New book, old posts, part 3

I hope your Advent season is going well. I know what a busy time this is and appreciate you taking time out of your day to stop by and rest with me.

This is my third week of insane busyness with a cross-country move. If all goes as planned, I may actually get some rest today, in between pulling out Christmas decorations and unpacking boxes and finding a place for everything in my new home.

While I want to be here in this space with you each week, you wouldn’t get my best right now. So I’ll remind you that my book is available—in paperback and as an ebook through Lulu—and would make a great gift under the tree (there’s still time!). Each week, I’ll also offer a popular repost from Christmas 2012.

Advent isn’t always full of good cheer, especially for those who have lost a loved one, and this post from 2012 tackles the grief that can sometimes mar our expected joy in the season.

I promise to reply to your comments as soon as possible. Thanks for your grace and patience during this transition. Happy Advent!


“O Christmas tree, O Christmas tree, how lovely are your branches!” If you’ve missed the other posts in this series, you can go back and read all about white Christmases and red poinsettias. But today’s color is one of my favorites: green.

This little green tree decorates the table where we put all our Christmas cards.

This little green tree decorates the table where we put all our Christmas cards.

That green is one of my favorite colors shouldn’t surprise you, given the title of my blog and the fact that I write so frequently about trees. And unless you walk around with blinders on these days, you can’t go far without seeing some green of Christmas: trees, elf costumes, candy wrappers.

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I leave off today with a wish and a blessing for you as we head toward the shortest day of the year and into the last week before Christmas. May you be blessed with moments of peace, deep rest, authentic calm, the healing presence of God, abounding light, and moments of joy to delight you in the frenetic days of this season.

New book, old posts, part 2

This is my second week of insane busyness and being in limbo with a cross-country move. I say “limbo” because one house has been packed up, but the movers haven’t arrived at the new house with all our stuff—including my computer. And so I haven’t caught a plane yet to make the move official.

While I want to be here in this space with you each week, you wouldn’t get my best right now. So I’ll remind you each week that my book is available—in paperback and as an ebook through Lulu—and would make a great gift under the tree (there’s still plenty of time!). Each week, I’ll also offer a popular repost from Christmas 2012.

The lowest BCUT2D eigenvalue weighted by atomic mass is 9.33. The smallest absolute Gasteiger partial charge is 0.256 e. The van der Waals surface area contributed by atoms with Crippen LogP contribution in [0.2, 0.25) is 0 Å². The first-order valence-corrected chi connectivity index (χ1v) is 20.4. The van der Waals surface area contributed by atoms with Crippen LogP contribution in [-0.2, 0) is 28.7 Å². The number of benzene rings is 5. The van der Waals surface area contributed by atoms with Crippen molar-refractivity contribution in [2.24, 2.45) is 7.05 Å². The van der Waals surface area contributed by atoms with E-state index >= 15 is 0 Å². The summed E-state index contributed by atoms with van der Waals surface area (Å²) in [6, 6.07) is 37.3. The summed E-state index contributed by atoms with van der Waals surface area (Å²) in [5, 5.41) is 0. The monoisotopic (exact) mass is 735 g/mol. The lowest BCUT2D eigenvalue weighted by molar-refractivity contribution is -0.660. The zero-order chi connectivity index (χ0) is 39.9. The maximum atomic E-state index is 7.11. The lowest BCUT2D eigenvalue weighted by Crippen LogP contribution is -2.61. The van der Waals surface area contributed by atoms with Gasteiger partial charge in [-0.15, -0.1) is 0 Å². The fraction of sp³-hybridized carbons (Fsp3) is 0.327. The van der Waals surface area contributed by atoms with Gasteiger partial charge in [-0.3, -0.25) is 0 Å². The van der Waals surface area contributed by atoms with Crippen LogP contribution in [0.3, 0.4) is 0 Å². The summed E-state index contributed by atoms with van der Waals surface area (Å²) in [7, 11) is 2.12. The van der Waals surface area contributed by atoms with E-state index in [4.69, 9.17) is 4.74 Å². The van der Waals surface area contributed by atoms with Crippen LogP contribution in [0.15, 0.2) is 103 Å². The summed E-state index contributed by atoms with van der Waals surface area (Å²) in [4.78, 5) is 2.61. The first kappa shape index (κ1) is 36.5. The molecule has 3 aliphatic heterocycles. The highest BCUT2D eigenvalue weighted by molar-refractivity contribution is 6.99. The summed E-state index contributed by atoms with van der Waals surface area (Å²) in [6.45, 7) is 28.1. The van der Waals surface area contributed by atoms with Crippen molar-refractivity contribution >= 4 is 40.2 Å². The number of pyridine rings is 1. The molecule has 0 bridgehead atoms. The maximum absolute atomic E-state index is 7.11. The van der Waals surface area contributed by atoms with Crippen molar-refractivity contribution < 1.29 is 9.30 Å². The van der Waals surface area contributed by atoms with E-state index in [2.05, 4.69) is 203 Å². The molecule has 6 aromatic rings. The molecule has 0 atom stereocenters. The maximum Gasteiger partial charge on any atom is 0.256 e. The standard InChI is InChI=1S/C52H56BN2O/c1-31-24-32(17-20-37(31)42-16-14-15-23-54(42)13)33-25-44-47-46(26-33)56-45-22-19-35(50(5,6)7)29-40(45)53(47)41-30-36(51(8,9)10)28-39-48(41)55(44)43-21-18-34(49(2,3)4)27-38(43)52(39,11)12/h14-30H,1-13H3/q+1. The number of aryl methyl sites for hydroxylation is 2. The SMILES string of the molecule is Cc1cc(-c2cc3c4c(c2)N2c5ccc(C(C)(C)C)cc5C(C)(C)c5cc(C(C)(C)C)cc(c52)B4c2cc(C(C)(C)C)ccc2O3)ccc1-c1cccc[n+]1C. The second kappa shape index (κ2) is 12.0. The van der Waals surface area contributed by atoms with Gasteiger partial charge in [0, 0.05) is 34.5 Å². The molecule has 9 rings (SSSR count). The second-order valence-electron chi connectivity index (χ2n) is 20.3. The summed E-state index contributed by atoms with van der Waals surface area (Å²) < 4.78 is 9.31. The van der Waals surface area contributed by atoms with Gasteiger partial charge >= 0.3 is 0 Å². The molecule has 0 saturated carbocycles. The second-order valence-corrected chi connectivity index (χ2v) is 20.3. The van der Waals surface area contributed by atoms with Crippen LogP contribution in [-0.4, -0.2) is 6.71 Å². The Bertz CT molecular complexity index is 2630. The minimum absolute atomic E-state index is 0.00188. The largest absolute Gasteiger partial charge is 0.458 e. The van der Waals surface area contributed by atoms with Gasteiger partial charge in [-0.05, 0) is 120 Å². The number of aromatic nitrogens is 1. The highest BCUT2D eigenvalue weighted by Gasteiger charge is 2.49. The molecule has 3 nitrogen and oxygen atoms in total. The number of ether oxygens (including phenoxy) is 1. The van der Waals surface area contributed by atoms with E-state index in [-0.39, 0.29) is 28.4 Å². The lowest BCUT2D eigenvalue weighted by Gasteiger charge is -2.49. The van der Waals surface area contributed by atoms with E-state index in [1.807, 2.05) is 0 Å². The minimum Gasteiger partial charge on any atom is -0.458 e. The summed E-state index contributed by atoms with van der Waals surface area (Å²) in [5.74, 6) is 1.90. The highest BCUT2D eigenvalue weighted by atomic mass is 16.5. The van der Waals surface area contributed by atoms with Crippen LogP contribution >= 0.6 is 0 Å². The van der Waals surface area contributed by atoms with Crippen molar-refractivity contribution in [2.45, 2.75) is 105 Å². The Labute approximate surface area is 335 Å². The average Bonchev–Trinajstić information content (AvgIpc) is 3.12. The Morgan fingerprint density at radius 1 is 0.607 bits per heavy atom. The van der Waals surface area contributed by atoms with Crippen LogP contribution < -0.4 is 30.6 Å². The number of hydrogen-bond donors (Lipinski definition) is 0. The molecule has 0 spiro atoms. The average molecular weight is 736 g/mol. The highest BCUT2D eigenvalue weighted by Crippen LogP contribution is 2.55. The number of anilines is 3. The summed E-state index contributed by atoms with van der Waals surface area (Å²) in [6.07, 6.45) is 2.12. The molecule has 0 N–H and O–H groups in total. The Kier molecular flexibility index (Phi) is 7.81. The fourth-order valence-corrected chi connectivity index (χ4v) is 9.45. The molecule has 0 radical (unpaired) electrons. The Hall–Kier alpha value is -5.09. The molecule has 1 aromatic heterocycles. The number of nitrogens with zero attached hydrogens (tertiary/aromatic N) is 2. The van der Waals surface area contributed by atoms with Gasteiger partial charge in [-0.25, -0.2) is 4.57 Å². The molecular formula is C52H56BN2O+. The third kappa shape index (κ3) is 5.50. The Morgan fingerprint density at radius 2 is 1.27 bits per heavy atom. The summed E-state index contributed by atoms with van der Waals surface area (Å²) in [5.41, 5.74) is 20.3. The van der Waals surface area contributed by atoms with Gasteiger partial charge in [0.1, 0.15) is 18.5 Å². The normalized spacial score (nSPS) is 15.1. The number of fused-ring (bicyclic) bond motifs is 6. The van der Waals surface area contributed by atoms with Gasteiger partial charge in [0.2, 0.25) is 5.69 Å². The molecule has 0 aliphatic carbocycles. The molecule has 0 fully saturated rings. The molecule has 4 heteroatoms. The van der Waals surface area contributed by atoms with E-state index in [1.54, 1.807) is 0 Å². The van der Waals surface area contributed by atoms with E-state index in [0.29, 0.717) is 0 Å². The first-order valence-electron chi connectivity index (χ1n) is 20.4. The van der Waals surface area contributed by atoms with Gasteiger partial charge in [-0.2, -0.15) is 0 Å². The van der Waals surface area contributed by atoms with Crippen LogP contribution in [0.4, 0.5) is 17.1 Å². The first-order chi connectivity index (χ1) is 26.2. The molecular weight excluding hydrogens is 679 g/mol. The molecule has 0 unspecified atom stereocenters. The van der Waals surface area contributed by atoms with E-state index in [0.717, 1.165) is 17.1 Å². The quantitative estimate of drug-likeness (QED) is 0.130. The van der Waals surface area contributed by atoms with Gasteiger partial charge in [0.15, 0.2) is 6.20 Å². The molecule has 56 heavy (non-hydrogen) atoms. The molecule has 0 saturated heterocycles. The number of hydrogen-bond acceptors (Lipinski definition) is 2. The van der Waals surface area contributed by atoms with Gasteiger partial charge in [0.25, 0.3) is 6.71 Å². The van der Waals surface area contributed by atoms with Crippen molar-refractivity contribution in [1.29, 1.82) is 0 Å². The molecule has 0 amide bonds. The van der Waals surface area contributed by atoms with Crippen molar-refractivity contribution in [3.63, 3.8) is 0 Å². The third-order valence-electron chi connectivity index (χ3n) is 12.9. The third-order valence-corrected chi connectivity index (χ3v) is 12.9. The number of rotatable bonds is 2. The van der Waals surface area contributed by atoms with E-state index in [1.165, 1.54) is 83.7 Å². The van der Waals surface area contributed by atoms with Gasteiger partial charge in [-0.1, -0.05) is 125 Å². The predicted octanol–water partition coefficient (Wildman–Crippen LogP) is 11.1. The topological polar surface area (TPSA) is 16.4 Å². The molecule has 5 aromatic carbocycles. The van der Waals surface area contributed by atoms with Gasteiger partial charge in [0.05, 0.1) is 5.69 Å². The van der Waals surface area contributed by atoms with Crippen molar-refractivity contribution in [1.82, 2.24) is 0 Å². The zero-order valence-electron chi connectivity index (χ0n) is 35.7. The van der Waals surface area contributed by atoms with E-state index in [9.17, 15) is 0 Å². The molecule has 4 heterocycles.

And I promise to reply to your comments as soon as possible. Thanks for your grace and patience during this transition. Happy Advent!


Last week, I began a series for Advent on the colors of Christmas. This week’s focus is on the color red, one of the most traditional colors associated with the season. I remember a few years ago seeing a friend at church in November wearing a beautiful orange sweater, and she said she was trying to wear it one more time before December fashionistas dictated red as the “must-wear” color.

In Western culture, the color red has widely varying associations: blood, passion or love, danger, stop (like the color of most of the traffic signals I seem to see these days) and many things Christmas (candy canes, Santa’s suit, Rudolph’s nose, bows, holly berries).

Even our expressions use the color in varying ways. You don’t want to be “in the red” (in debt) at the end of the year. The parking deck at the mall may have you “seeing red” (feeling angry) as you struggle to find an open space.

“Red-letter days” are ones we anticipate for their celebrations and importance. We “roll out the red carpet” to celebrities and dignitaries. And we can even “paint the town red” on a fun night out. But we don’t want to get caught “red-handed” (in the act) when we’re snooping to discover the contents of our wrapped Christmas presents.

For Christmas reds, there is no end in what we can find in red. Let’s start with what blooms during this season:

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A profusion of nandina berries in my yard

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Alas, while 2012 was a mild autumn and left me with beautiful geraniums (the ones I photographed for that post) to grace the front porch well into December, 2014 was harsher and forced me to chop off the geraniums even before the movers came to put the pots on the truck. I’m looking forward to planting geraniums at my new home, and maybe with a milder climate, they’ll last even longer than in my old home state.

New book, old posts

When I was in girl scouts oh so many years ago, we had a song we sang in rounds: “Make new friends, but keep the old. One is silver, and the other gold.”

For the next few weeks, I’ll be insanely busy with a cross-country move, and while I want to be here in this space with you each week, you wouldn’t get the best I have to offer. So I’ll remind you each week that my book (the new friend) is available—in paperback and as an ebook through Lulu—and would make a great gift under the tree. Each week, I’ll also offer a popular repost from Christmas 2012 (an old friend).

And I promise to reply to your comments as soon as possible. Thanks for your grace and patience. Happy Advent!


Tis the season of Advent, a joyful time in the calendar as we prepare for Christmas. My husband and I got an unusually early start on our Christmas decorations this year, and our weekend of stringing up lights and hanging stockings on the mantel has me pondering the colors of Christmas.

In the coming weeks, I’ll focus on a different color of Christmas, starting today with the color white.

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One of my favorite Christmas decorations: a white ceramic angel holding a book and lit from within

In our western culture, white represents many good qualities: innocence, purity, light, goodness. We sing songs dreaming of a white Christmas and get a little excited (at least in some parts of the country) if the weather forecast calls for snow to blanket everything in its stillness and quiet on that magical day.